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#getting-started
Title
# getting-started
m

Mateusz Konieczny

02/21/2023, 7:26 PM
Is it expected behavior? I thought that
Surface
is subset of
Surface?
so it will be expanded to it. If unusual or should not happen I will try to make a minimal reproducible example out of https://github.com/streetcomplete/StreetComplete/pull/4642#pullrequestreview-1304594775
For now I created
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fun Surface.asItem(): DisplayItem<Surface> = Item(this, iconResId, titleResId)
and
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fun Surface.asItemWithFakeNullPossibility(): DisplayItem<Surface?> = Item(this, iconResId, titleResId)
but I suspect there is a better way to handle this...
w

Wout Werkman

02/21/2023, 7:29 PM
If you did not specify that the generic parameter of
DisplayItem
is
out
, then this is expected. I think you want to add
out
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m

Mateusz Konieczny

02/21/2023, 7:30 PM
I have not specified it, I guess I need to learn what
out
is doing
m

mkrussel

02/21/2023, 7:31 PM
Surface
is a subtype of
Surface?
but that doesn't make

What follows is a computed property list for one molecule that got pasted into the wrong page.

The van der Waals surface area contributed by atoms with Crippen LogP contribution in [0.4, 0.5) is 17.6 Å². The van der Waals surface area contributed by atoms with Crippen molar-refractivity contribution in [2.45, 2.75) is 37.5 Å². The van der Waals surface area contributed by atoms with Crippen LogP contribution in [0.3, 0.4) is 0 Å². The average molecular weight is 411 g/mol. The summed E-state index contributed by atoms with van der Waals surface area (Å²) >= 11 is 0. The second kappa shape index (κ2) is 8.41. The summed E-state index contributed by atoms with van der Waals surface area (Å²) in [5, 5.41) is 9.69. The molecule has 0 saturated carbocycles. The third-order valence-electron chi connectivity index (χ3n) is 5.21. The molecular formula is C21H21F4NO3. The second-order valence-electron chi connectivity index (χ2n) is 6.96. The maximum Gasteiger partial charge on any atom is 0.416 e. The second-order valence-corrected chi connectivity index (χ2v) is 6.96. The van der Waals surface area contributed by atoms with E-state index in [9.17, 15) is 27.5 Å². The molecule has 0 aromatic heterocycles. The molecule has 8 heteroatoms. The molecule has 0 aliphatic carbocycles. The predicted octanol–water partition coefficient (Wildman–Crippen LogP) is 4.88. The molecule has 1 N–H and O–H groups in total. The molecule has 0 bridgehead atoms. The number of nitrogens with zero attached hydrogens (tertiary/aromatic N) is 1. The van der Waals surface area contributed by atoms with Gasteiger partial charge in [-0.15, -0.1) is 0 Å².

DisplayItem<Surface>
a subtype of
DisplayItem<Surface?>
. The subtyping of the generic types are based on the variance. A good explanation. https://typealias.com/guides/illustrated-guide-covariance-contravariance/
👀 1
🔥 1
m

Mateusz Konieczny

02/21/2023, 7:32 PM
Thanks for hints!
but that doesn't make
DisplayItem<Surface>
a subtype of
DisplayItem<Surface?>
I see that I need to learn more, I was expecting exact opposite (and got confused what is going on)
If you have a better place to learn about
out
than official docs - please let me know!
m

mkrussel

02/21/2023, 7:34 PM
I think typealias is the best place.
e

ephemient

02/21/2023, 7:34 PM
Producer<T>
is a subtype of
Producer<T?>
Consumer<T?>
is a subtype of
Consumer<T>
m

mkrussel

02/21/2023, 7:34 PM
But the
out
and
in
keywords change the variance of the generics which changes the subtyping rules.
e

ephemient

02/21/2023, 7:34 PM
Kotlin uses the terms
in
and
out
because that's where it goes
e.g. a consumer can take
in T
, a producer gives
out T
🔥 3
c

CLOVIS

02/21/2023, 9:13 PM
New users (of any language) are often confused by variance because we tend to think of immutable data structures, which are always covariant (a
List<Int>
is a
List<Number>
), but this is unsafe if the list can be modified
e

ephemient

02/21/2023, 9:26 PM
for historical (Java) reasons, arrays are covariant, even though it's unsafe
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